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Discussion in 'Trumpet Discussion' started by virtualessence, Jul 15, 2013.
check this out..
Trumpet Rant - YouTube
I agree. It's an arse or an instrument regarding trying to excel at it. And it's unforgiving. And there'll be long periods of time when you won't improve. But you should NOT give up. What'll that achieve? The trumpet is challenge and when you do notice improvements.. well, you feel amazing.
But I don't plan on going to college for trumpet playing or anything like that. It was supposed to be more of a hobby and give me something to do for high school. Once my high school years are done, I'll basically stop playing for good unless I have some sort of revelation, haha. My band environment is rather harsh, and I just would have thought that after 6 years of practicing I would have seen substantial improvements, but my progress sort of halted around 8th grade. It was a real downer to see my friends along with incoming freshmen progressing past my level by the end of my sophomore year while I saw no results.
I got beat out of state by a freshman, and a sophomore. I gave lessons to a kid that beat me for area auditions. It happens. Our graduate student is second chair to a sophomore in college that she taught.
An excellent warning against using drugs.
What a well mannered young man and such a wonderful grasp of Anglo Saxon. Well if you never intended to keep at the trumpet you should never have started it. It is a life long obsession not a high school toy.
Sounds like you might be using too much pressure on your lips (I presume that's you in the video?) and are trying to play loud and high by practising loud and high. Perhaps it's counter-intuitive, but I found my best progress was made when I practised with as little pressure against my lips as I could while playing long soft tones starting in the middle of the staff and working low as well as high. I am glad you say you're not the type to quit anything, so I wish you well in having another go (and trying not to repeat the stuff you honestly know yourself isn't working out for you). Write back in a bit when you've had a further crack at it.
(And by the way, if it is you in the video, please ease off the f word - it doesn't do you any favours and I'd rather people like my young son not unexpectedly hear too much of that. Thanks.)
Raises the question of back pressure's effect on cognitive processes. Seriously, he's got some points.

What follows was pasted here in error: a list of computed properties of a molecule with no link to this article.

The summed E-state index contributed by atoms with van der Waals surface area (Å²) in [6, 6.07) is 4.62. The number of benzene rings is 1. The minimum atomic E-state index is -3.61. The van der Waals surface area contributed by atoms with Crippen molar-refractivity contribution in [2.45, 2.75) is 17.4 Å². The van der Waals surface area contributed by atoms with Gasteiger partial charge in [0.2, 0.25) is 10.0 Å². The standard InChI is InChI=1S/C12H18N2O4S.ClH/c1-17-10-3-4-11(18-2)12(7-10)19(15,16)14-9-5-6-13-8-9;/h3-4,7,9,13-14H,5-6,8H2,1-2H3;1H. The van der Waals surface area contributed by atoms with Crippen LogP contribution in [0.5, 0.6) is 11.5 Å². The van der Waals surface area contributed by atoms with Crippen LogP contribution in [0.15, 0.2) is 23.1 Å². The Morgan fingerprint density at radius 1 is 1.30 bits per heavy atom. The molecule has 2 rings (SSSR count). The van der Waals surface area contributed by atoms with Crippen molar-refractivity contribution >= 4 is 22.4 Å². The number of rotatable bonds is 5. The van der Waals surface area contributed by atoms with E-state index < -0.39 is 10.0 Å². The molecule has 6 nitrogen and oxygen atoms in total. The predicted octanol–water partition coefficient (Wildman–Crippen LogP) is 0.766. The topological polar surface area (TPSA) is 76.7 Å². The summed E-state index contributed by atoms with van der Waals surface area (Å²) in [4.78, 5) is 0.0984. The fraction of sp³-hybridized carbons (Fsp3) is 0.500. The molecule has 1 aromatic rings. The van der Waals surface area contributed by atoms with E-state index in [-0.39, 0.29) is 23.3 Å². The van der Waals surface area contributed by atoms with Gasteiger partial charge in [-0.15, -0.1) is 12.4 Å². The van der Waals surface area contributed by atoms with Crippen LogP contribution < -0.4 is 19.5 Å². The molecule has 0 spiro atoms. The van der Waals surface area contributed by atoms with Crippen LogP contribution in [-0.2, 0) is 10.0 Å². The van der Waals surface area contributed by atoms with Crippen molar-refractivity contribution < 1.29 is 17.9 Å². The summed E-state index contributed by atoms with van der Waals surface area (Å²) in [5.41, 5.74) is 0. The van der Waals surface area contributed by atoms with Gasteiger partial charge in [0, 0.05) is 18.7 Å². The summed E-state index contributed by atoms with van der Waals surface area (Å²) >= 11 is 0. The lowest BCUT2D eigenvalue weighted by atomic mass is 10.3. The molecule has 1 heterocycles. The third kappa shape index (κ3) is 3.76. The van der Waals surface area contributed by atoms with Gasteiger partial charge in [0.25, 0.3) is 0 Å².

Well...an interesting video. And I agree, there are some valid underlying issues with which I can actually sympathize.
I think this gentleman has solved his own problem. He has decided to give up the trumpet and take up the guitar. Nothing wrong with that. I have occasionally seen people who found they took up the wrong instrument for some reason, and then switched to something else with greater success.
I agree with some of his rant about marching bands in the 21st century....too high and too loud. I don't know about the geographical differences he talks about, but I do know how things seem to be much different now as compared to many years ago when I was in high school. Much different is probably an understatement. Playing as loud and high as possible back in my day would have caused pretty big trouble with the director...not allowed then.
He states he wanted the experience of playing the trumpet in high school with no further or longer term plans...so now, he has had the experience and found it to be unsuccessful and disappointing. I would call that a learning experience; life is full of such experiences.
I also agree that playing the guitar and playing the trumpet can be two totally different experiences. Two totally different instruments with totally different playing and technical requirements. What works well for one person may not be so good for another.
Although I understand how some of the frustration being expressed can come about and some of the underlying issues involved, the case could be more effectively made without the profanity.
Just as another thought - and not meaning to change the topic in any way; however, since marching band was mentioned and reflecting back on my days in marching band...
I remember at least a couple cases where individuals actually switched instruments.
For example, I knew a guy who was actually a piano player, but wanted to be in the marching band. So, he was allowed to play baritone. Then, there was a guy who tried to play sax with no success; he ended up on sousaphone for marching season.
Sometimes, if a person wants to be in marching band, and the director is willing and able, some adjustments can be made.